Police Psychology | The Schedule is the Key
by Gary S. Aumiller, Ph.D. ABPP
We all like being rewarded for the things we do. I mean, who wouldn’t want a sticker on your chart, or an ice cream cone, or a salary raise, every time you do something good? In this article, we are going to explore operant conditioning and how you can get meaning out of it in your job as a first responder.
Operant conditioning relies on something called the Law of Effect, which states that a response will increase if followed by a positive consequence and decrease if followed by a negative consequence. Pretty simple! There are two main “consequences” out there: reinforcement, which is consequences that increase the rate with which you will respond the desired way, and punishment, which are consequences that decrease the rate of responding. Both of these include positive (add a stimulus) and negative (remove a stimulus) options, so we really have four possibilities: positive reinforcement, negative reinforcement, positive punishment, and negative punishment. We’re going to leave punishment for a later article, let’s deal with just reinforcement. Now how you use reinforcement is the reason that many call it the secret to controlling others?
To illustrate, let’s say a parent wants their child to clean their room (assuming the child is obviously following through on entropy and letting their life reach a disorganized state). They can say they will give the child 50 cents for every toy they pick up (positive reinforcement—the addition of a stimulus increases the behavior), or they can keep nagging the child to clean the room, and so the kids clean the room just to shut the parents up (negative reinforcement—the removal of a stimulus increases the behavior). Now once the room is clean, the parents don’t want the room to get messy again so they could spank the child every time they leave toys out (positive punishment—the addition of a stimulus to decrease behavior, (and these politically correct days line you up for a Child Protective Service violation), or they could take away their child’s phone or computer if they leave their room a mess (negative punishment—removal of a stimulus to decrease behavior) which also leaves you open for some positive punishment that only an unhappy child can wreak on a parent. Now that’s the basics, let’s go further to find the utility for a first responder….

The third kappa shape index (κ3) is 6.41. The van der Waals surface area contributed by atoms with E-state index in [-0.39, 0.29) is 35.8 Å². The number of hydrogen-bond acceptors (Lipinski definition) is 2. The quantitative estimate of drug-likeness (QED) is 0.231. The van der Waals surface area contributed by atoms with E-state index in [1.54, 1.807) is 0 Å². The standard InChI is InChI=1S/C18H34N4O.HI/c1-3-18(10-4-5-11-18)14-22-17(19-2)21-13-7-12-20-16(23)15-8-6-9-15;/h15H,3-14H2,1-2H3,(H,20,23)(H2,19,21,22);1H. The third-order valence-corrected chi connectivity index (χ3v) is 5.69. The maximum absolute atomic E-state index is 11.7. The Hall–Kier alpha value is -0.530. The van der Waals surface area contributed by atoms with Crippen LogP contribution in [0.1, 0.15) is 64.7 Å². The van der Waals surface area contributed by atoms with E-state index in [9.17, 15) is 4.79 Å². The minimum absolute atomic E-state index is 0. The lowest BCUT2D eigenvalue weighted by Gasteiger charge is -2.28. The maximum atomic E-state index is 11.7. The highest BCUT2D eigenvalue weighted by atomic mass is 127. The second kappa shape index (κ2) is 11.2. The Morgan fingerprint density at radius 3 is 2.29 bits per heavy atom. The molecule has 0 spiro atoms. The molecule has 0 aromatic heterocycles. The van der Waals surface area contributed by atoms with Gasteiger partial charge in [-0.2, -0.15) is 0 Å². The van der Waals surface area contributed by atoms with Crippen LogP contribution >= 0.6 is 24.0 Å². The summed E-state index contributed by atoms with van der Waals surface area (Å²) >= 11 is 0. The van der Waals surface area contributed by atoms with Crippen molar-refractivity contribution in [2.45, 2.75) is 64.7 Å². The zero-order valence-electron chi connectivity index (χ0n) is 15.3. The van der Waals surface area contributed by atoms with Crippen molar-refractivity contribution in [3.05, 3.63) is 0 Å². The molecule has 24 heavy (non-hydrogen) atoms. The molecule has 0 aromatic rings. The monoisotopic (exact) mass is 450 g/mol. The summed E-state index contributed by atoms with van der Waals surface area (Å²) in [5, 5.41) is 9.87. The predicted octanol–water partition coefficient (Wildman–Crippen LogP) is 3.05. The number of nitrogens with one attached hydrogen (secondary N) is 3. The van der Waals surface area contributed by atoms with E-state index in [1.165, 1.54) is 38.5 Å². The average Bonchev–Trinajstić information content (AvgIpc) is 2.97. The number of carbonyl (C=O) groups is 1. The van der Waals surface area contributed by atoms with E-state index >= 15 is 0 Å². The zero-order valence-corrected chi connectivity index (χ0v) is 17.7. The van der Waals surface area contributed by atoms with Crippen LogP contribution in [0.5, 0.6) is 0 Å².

Schedule of Reinforcement
Schedules of reinforcement can really help automate positive behavior. There are two main schedules of reinforcement. The first one is continuous reinforcement, where you reward someone every single time they do the desired activity. This is real good for starting a behavior or a habit. For example, if you are trying to establish a source for information, an informant, you might want to reward him each and every time he gives you something at first. This gets him knowing that if he is going to give you good information, you will give him something. Once the behavior is established you move him to a different kind of schedule.
The other schedule of reinforcement is intermittent reinforcement. There are four further schedules of intermittent reinforcement. Fixed-ratio is when the number of responses needed to receive reinforcement stays the same. This could mean rewarding someone every time they write ten tickets or catch five DWI’s. Fixed-interval is when the time to receive reinforcement stays the same after a fixed period. For example, you reward after 5 days on task with looking for DWI’s. Variable-ratio is when the number of responses needed to receive reinforcement changes, but will average out overall. A classic example of this is a slot machine—you never know when you will be rewarded, but it is dependant on your input (pulling the lever), and there will always be a winner after an average number of pulls. This is the most powerful schedule of reinforcement because it gives people the illusion of control, when in fact it is really variable. I know I keep telling people bad luck is random and will always turn around, but the house always wins in this case. The last schedule of reinforcement is variable-interval. This is when the time to receive reinforcement changes, but will average out in the end. This is seen when you check for mail delivery every day, or when you bake cookies: on average it comes or is ready after a certain time, but each day it will be slightly different.